Reviews and Comments


This is what people said about the poetry in this book (in reverse chronological order – most recent first):


By Donna Bamford, July, 2006

Published in the Flesherton Advance, July 12, 2006


To appreciate Daniel Kolos’s poetry I think it is necessary to understand a bit about his life.  He was born in Hungary, raised in Budapest where as he says “poetry was a part of family and school life.”  He was then transplanted to rural Pennsylvania where he started writing poetry in high school (1958 - 1962).  He studied poetry at the University of Pennsylvania as part of an English literature course.  There he also studied Biblical poetry first in English and then in Biblical Hebrew.  He did a stint with the American army in 66-68 and then went on the study ancient Egyptian language and do an MA.  At the University of Toronto including studying thought couplets as the basic form in Egyptian poetry.

         This is not your polite, restrained, Anglo- Saxon poetry that we were encouraged to read in English 101.  This is a far earthier, natural, often even bawdier poetry than  you will find  in English 101.  Daniel Kolos was a (freelance) radio broadcaster with the CBC for many years.  He now has an organic farm in Grey County where he raises sheep among other things.  He returned to writing poetry several years ago and it too has become one of his passions.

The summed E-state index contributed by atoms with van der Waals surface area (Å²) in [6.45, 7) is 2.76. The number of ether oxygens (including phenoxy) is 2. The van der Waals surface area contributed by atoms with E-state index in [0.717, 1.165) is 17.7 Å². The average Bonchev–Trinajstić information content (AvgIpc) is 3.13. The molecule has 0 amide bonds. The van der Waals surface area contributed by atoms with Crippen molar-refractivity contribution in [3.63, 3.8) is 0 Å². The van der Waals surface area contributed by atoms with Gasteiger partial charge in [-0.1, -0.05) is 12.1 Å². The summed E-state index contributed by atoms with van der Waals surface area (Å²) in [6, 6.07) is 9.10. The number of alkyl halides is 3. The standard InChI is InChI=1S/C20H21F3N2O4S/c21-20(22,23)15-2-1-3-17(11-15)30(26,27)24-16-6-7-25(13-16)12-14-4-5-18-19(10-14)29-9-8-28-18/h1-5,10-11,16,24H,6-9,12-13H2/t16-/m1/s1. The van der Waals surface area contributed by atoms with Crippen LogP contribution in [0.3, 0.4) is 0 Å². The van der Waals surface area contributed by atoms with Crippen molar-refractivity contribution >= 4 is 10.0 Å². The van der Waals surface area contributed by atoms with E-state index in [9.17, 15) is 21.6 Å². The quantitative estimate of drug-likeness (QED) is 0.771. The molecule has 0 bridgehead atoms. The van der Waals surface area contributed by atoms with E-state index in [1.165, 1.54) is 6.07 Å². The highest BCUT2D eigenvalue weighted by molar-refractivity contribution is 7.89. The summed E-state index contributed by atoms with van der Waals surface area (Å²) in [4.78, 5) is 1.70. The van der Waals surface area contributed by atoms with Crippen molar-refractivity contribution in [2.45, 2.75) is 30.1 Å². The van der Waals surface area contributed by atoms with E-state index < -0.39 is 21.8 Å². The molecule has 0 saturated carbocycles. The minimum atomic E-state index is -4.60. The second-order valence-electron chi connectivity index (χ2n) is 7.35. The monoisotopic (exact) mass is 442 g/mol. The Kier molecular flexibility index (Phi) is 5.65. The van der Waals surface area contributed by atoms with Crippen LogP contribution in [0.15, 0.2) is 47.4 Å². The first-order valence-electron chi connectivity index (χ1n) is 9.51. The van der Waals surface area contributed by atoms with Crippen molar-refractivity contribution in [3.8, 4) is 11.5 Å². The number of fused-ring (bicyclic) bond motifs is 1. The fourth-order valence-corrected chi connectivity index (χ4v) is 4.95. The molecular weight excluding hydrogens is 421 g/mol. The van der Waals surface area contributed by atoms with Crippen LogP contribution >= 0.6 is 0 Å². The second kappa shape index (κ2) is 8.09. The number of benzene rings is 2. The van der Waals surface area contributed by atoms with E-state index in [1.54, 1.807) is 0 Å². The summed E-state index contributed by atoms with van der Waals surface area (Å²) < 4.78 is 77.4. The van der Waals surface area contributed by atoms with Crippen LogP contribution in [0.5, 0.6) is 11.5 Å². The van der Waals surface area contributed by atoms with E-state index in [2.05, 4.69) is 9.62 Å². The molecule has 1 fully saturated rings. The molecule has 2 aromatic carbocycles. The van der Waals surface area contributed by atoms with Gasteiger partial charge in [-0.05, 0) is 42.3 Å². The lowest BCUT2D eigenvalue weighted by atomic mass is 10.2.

There are poems in here about mushroom picking, his introduction to t he poetry of Villon and then a more concrete introduction to joys of physical love.  Daniel Kolos is not afraid to talk about his sexual experiences - something the Anglo - Saxon poets I was raised on rarely do.  But it is not without humour and fun.  There is much  which is influenced by his interest in Egyptology  and just as much about important events like 9/11 and the light of the full moon.

                         Midsummer’s Day Musings

                    The hay stands high,

                     The yellow flowers of the rapeseed

                     Feed an army of honeybees

                    The summer breeze keep the raptors floating,

                     Their bellies bloating with field mice……

                    Blessed be the land, the spring, the fresh air and the sun,

                    I am happy, satisfied and my musings are done                


                    This is pure Kolos:  the land, health, happiness-- yet not without musings, not without awareness.  It is refreshing, it is rambunctious, it is erotic and it is full of life and the love of life.  We look forward to more poetry.

                                                                                     Donna Bamford



Margot Van Sluytman

June, 2006


Your poem, Manure and Land Tenure, the last stanza speaks to me: 'Come out of your caves, leave your homes and dance with us.’  Your voice echoes with the clarity of poetry’s brushstrokes which eat myth, swallow magic, and lay bare vision.


Margot/Raven Speaks
Palabras Press
Margot Van Sluytman
211 Hunter Street, East
Suite 417

Peterborough, ON
K9J 7B5